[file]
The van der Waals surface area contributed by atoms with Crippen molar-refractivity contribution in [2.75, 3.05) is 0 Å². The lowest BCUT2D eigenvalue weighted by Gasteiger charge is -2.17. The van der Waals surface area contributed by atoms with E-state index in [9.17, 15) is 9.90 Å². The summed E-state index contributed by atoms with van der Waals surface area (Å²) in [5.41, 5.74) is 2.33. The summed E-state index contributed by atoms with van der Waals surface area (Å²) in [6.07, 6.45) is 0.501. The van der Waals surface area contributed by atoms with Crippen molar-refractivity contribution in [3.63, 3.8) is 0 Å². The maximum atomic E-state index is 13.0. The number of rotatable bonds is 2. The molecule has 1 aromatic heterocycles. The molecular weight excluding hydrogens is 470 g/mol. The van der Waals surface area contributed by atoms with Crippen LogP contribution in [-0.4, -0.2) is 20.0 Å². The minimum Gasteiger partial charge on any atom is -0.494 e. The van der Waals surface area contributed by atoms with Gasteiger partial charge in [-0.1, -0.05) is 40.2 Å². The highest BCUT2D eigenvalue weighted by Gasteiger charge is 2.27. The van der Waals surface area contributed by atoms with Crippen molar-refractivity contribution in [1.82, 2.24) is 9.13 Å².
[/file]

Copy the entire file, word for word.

The van der Waals surface area contributed by atoms with Crippen molar-refractivity contribution in [2.75, 3.05) is 0 Å². The lowest BCUT2D eigenvalue weighted by Gasteiger charge is -2.17. The van der Waals surface area contributed by atoms with E-state index in [9.17, 15) is 9.90 Å². The summed E-state index contributed by atoms with van der Waals surface area (Å²) in [5.41, 5.74) is 2.33. The summed E-state index contributed by atoms with van der Waals surface area (Å²) in [6.07, 6.45) is 0.501. The van der Waals surface area contributed by atoms with Crippen molar-refractivity contribution in [3.63, 3.8) is 0 Å². The maximum atomic E-state index is 13.0. The number of rotatable bonds is 2. The molecule has 1 aromatic heterocycles. The molecular weight excluding hydrogens is 470 g/mol. The van der Waals surface area contributed by atoms with Crippen LogP contribution in [-0.4, -0.2) is 20.0 Å². The minimum Gasteiger partial charge on any atom is -0.494 e. The van der Waals surface area contributed by atoms with Gasteiger partial charge in [-0.1, -0.05) is 40.2 Å². The highest BCUT2D eigenvalue weighted by Gasteiger charge is 2.27. The van der Waals surface area contributed by atoms with Crippen molar-refractivity contribution in [1.82, 2.24) is 9.13 Å².